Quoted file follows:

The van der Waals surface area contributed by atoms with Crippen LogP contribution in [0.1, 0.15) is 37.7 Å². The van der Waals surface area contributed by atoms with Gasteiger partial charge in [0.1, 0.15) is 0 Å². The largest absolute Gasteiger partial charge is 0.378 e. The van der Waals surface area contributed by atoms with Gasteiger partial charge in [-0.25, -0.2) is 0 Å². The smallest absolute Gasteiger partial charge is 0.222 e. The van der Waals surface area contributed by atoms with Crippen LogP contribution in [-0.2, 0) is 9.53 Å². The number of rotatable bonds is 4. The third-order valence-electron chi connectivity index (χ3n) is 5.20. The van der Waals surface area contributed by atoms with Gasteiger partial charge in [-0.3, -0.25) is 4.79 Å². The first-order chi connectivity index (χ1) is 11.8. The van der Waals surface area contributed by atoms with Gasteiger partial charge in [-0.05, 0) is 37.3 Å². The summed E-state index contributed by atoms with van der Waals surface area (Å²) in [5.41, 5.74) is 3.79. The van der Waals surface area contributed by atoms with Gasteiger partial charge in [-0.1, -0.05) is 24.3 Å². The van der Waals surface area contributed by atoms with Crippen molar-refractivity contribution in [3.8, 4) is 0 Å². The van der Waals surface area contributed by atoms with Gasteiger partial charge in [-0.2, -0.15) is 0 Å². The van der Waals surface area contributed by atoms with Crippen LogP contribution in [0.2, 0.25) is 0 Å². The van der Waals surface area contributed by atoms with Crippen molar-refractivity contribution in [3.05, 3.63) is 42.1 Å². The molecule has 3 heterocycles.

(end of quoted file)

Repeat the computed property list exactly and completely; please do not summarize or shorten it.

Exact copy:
The van der Waals surface area contributed by atoms with Crippen LogP contribution in [0.1, 0.15) is 37.7 Å². The van der Waals surface area contributed by atoms with Gasteiger partial charge in [0.1, 0.15) is 0 Å². The largest absolute Gasteiger partial charge is 0.378 e. The van der Waals surface area contributed by atoms with Gasteiger partial charge in [-0.25, -0.2) is 0 Å². The smallest absolute Gasteiger partial charge is 0.222 e. The van der Waals surface area contributed by atoms with Crippen LogP contribution in [-0.2, 0) is 9.53 Å². The number of rotatable bonds is 4. The third-order valence-electron chi connectivity index (χ3n) is 5.20. The van der Waals surface area contributed by atoms with Gasteiger partial charge in [-0.3, -0.25) is 4.79 Å². The first-order chi connectivity index (χ1) is 11.8. The van der Waals surface area contributed by atoms with Gasteiger partial charge in [-0.05, 0) is 37.3 Å². The summed E-state index contributed by atoms with van der Waals surface area (Å²) in [5.41, 5.74) is 3.79. The van der Waals surface area contributed by atoms with Gasteiger partial charge in [-0.1, -0.05) is 24.3 Å². The van der Waals surface area contributed by atoms with Crippen molar-refractivity contribution in [3.8, 4) is 0 Å². The van der Waals surface area contributed by atoms with Gasteiger partial charge in [-0.2, -0.15) is 0 Å². The van der Waals surface area contributed by atoms with Crippen LogP contribution in [0.2, 0.25) is 0 Å². The van der Waals surface area contributed by atoms with Crippen molar-refractivity contribution in [3.05, 3.63) is 42.1 Å². The molecule has 3 heterocycles.